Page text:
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Find the area $\frac{\pi}{4}\leq\theta \leq\frac{\pi}{2}\;\;\;\;,0\leq r\leq2$

using double integral

Attempt:

I tried in two differnt ways and got two diffrent answers, can't find my mistakes

first methode: poolar coordinates

$$\int_{\pi/4}^{\pi/2}\int _0^2rdrd\theta=...=\pi/2$$

which is obvios wrong

seconde methode

$$\int_{0}^{\sqrt 2}\int_{x/2}^{x}dydx+\int_{\sqrt 2}^{4/\sqrt 5}\int_{x/2}^{\sqrt{4-x^2}}dydx=...\approx 1/2+0.14$$

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    $\begingroup$ The area in polar coordinates is given by $$\frac{1}{2}\int_{\theta_0}^{\theta_1}r(\theta)^2\,d\theta.$$ $\endgroup$ – Jack D'Aurizio Aug 2 '16 at 18:53
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    $\begingroup$ @JackD'Aurizio when he performs the first integration, it'll become the same $\endgroup$ – GeorgSaliba Aug 2 '16 at 18:54
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    $\begingroup$ So $\frac{\pi}{2}$ is obviously right, since the area of the eighth part of a circle with radius $2$ is $\frac{4\pi}{8}=\frac{\pi}{2}$. $\endgroup$ – Jack D'Aurizio Aug 2 '16 at 18:55
  • $\begingroup$ @Error404 $\theta = \pi/2$ is at $90^\circ$. So where are your bounds coming from in your second method? $\endgroup$ – user137731 Aug 2 '16 at 18:55
  • $\begingroup$ I made a sketch @Bye_World $\endgroup$ – Error 404 Aug 2 '16 at 18:58
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Your bounds in the second method are wrong. They should be $$\int_{0}^{\sqrt{2}}\int_{x}^{\sqrt{4-x^2}}dydx$$

Here's what a plot of the region should look like (easy to plot from polar coordinates).

Hold up a minute and I'll graph it to make it easier to understand where these came from.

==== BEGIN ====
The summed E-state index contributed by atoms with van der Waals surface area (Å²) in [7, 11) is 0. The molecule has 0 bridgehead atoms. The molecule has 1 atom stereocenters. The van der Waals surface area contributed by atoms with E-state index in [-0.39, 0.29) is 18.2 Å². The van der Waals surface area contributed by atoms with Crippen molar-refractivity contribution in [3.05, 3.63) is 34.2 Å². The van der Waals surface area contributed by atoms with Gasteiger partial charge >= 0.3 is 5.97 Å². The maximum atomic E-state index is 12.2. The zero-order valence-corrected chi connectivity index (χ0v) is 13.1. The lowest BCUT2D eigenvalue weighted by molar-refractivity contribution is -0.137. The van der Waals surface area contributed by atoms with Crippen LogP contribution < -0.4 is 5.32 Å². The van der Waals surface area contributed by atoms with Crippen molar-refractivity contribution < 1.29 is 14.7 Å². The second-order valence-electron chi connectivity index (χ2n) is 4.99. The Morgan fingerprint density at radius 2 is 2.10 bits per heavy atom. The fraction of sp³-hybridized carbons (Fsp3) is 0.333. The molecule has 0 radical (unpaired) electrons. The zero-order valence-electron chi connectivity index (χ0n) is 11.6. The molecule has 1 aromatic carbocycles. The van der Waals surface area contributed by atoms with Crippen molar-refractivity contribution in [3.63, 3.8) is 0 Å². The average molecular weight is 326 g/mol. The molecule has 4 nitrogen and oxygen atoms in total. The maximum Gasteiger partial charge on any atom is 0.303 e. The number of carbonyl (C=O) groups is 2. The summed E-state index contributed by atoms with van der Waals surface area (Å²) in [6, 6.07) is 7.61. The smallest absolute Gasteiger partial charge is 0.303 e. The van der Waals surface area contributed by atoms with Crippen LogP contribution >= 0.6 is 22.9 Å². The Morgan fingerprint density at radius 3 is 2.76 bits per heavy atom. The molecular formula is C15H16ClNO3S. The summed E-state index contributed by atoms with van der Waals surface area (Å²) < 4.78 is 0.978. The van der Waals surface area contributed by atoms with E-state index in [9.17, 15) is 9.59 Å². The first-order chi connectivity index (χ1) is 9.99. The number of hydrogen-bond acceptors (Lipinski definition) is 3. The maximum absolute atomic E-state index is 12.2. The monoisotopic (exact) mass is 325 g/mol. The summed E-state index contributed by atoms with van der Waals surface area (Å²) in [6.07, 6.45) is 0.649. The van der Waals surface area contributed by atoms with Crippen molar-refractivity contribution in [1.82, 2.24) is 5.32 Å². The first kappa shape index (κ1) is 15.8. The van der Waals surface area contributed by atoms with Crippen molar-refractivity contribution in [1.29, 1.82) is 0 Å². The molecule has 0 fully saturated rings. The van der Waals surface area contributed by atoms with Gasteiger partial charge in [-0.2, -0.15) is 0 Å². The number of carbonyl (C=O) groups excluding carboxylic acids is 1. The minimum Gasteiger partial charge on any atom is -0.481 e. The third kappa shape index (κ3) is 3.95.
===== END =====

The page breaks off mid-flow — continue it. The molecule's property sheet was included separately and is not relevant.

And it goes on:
So my approach here was to first get an inequality of $y$ in terms of $x$. So coming up from the $x$-axis, we first enter the region at the line $y=x$ (the $\pi/4$ radian line). Then we leave one we get to the circle $r=2$, or equivalently $x^2+y^2=4$. Thus I get the bounds on $y$.

Then $x$ is easy. We just take the lowest and highest values of $x$ in the region. Clearly $x$ starts at $0$ and then moves along until the very point where its on the $r=2$ circle at $\pi/4$ rad. That's clearly at $2\cos(\pi/4) = \sqrt{2}$.

Thus the Cartesian bounds are obtained.

Note that this exercise should have been really easy to figure out geometrically. Your region is just one eighth of a circle and thus its area is $$A = \frac{1}{8}(\pi(2)^2) = \frac{\pi}{2}$$

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In the first quadrant, the area is delimited by the arc $y=\sqrt{4-x^2}$ from the top, the line $y=x$ from the bottom, $x=0$ to the left and $x=2\cos(\dfrac \pi 4)$ to the right.

Alternatively, you can integrate $y=\sqrt{4-x^2}$ between $0$ and $\sqrt 2$ then subtract the area of the triangle $A=\frac 12\sqrt 2 \sqrt 2=1$

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$$I=\int_{0}^{\sqrt 2}\int_{x}^{\sqrt{2}}dydx+\int_{0}^{\sqrt 2}\int_{\sqrt 2}^{\sqrt{4-x^2}}dydx,$$ $$I=\int_{0}^{\sqrt 2}(\sqrt{2}-x)dx+\int_{0}^{\sqrt 2}(\sqrt{4-x^2}-\sqrt 2)dx.$$ $$I=-1+\int_{0}^{\sqrt 2}\sqrt{4-x^2}dx=-1+J.$$ Now use substitution $x=2\sin{t}$ to solve integral $J$.

It is easy to calculate $$J=1+\frac{\pi}{2}.$$ Therefore, $$I=\frac{\pi}{2}.$$ The same result you will obtain if you use polar coordinates.

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